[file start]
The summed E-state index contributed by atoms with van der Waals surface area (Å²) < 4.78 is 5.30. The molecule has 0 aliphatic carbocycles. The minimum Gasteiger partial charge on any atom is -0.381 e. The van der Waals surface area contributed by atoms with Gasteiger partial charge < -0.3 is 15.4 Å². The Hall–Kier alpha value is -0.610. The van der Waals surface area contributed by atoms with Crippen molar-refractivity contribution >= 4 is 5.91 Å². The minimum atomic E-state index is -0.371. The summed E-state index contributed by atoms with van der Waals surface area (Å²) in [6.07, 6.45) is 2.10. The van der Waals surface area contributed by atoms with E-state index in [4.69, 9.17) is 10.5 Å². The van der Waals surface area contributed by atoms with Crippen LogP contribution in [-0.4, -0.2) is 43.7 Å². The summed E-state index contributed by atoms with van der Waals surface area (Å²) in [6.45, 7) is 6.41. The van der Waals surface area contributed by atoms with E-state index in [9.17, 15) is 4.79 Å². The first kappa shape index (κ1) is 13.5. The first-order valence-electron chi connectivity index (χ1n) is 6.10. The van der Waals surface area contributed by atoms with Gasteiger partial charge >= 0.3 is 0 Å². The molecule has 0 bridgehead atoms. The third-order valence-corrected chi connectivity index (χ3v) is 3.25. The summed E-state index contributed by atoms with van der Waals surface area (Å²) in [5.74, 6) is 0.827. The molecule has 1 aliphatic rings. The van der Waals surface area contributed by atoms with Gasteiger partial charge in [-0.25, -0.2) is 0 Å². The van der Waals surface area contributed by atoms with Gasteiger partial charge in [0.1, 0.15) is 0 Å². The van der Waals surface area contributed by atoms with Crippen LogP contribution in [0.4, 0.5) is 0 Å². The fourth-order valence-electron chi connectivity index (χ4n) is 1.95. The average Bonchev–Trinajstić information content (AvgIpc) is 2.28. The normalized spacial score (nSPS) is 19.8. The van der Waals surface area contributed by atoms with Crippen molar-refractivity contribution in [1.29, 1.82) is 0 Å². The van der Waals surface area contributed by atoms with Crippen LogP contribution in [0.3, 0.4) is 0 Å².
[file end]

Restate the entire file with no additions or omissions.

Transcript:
The summed E-state index contributed by atoms with van der Waals surface area (Å²) < 4.78 is 5.30. The molecule has 0 aliphatic carbocycles. The minimum Gasteiger partial charge on any atom is -0.381 e. The van der Waals surface area contributed by atoms with Gasteiger partial charge < -0.3 is 15.4 Å². The Hall–Kier alpha value is -0.610. The van der Waals surface area contributed by atoms with Crippen molar-refractivity contribution >= 4 is 5.91 Å². The minimum atomic E-state index is -0.371. The summed E-state index contributed by atoms with van der Waals surface area (Å²) in [6.07, 6.45) is 2.10. The van der Waals surface area contributed by atoms with E-state index in [4.69, 9.17) is 10.5 Å². The van der Waals surface area contributed by atoms with Crippen LogP contribution in [-0.4, -0.2) is 43.7 Å². The summed E-state index contributed by atoms with van der Waals surface area (Å²) in [6.45, 7) is 6.41. The van der Waals surface area contributed by atoms with E-state index in [9.17, 15) is 4.79 Å². The first kappa shape index (κ1) is 13.5. The first-order valence-electron chi connectivity index (χ1n) is 6.10. The van der Waals surface area contributed by atoms with Gasteiger partial charge >= 0.3 is 0 Å². The molecule has 0 bridgehead atoms. The third-order valence-corrected chi connectivity index (χ3v) is 3.25. The summed E-state index contributed by atoms with van der Waals surface area (Å²) in [5.74, 6) is 0.827. The molecule has 1 aliphatic rings. The van der Waals surface area contributed by atoms with Gasteiger partial charge in [-0.25, -0.2) is 0 Å². The van der Waals surface area contributed by atoms with Gasteiger partial charge in [0.1, 0.15) is 0 Å². The van der Waals surface area contributed by atoms with Crippen LogP contribution in [0.4, 0.5) is 0 Å². The fourth-order valence-electron chi connectivity index (χ4n) is 1.95. The average Bonchev–Trinajstić information content (AvgIpc) is 2.28. The normalized spacial score (nSPS) is 19.8. The van der Waals surface area contributed by atoms with Crippen molar-refractivity contribution in [1.29, 1.82) is 0 Å². The van der Waals surface area contributed by atoms with Crippen LogP contribution in [0.3, 0.4) is 0 Å².